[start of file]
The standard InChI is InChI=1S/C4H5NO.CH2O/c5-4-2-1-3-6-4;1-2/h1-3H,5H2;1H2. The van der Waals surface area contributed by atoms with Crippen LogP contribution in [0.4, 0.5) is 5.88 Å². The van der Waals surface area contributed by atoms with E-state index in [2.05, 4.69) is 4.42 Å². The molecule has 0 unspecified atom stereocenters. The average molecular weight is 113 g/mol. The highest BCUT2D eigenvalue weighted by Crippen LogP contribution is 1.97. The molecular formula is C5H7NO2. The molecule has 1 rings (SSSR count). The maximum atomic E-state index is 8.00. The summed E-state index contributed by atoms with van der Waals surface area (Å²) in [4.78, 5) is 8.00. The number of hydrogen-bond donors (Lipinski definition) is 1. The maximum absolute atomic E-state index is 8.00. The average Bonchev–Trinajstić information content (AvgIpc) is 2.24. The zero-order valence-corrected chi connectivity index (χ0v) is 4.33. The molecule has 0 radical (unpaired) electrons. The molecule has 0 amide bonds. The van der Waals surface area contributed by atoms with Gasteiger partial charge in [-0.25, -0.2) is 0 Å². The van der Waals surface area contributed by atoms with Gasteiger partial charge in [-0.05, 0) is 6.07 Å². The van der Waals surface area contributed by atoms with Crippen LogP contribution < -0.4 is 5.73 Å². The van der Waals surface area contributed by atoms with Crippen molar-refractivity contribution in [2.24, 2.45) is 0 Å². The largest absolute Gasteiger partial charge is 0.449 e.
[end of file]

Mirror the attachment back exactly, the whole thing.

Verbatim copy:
The standard InChI is InChI=1S/C4H5NO.CH2O/c5-4-2-1-3-6-4;1-2/h1-3H,5H2;1H2. The van der Waals surface area contributed by atoms with Crippen LogP contribution in [0.4, 0.5) is 5.88 Å². The van der Waals surface area contributed by atoms with E-state index in [2.05, 4.69) is 4.42 Å². The molecule has 0 unspecified atom stereocenters. The average molecular weight is 113 g/mol. The highest BCUT2D eigenvalue weighted by Crippen LogP contribution is 1.97. The molecular formula is C5H7NO2. The molecule has 1 rings (SSSR count). The maximum atomic E-state index is 8.00. The summed E-state index contributed by atoms with van der Waals surface area (Å²) in [4.78, 5) is 8.00. The number of hydrogen-bond donors (Lipinski definition) is 1. The maximum absolute atomic E-state index is 8.00. The average Bonchev–Trinajstić information content (AvgIpc) is 2.24. The zero-order valence-corrected chi connectivity index (χ0v) is 4.33. The molecule has 0 radical (unpaired) electrons. The molecule has 0 amide bonds. The van der Waals surface area contributed by atoms with Gasteiger partial charge in [-0.25, -0.2) is 0 Å². The van der Waals surface area contributed by atoms with Gasteiger partial charge in [-0.05, 0) is 6.07 Å². The van der Waals surface area contributed by atoms with Crippen LogP contribution < -0.4 is 5.73 Å². The van der Waals surface area contributed by atoms with Crippen molar-refractivity contribution in [2.24, 2.45) is 0 Å². The largest absolute Gasteiger partial charge is 0.449 e.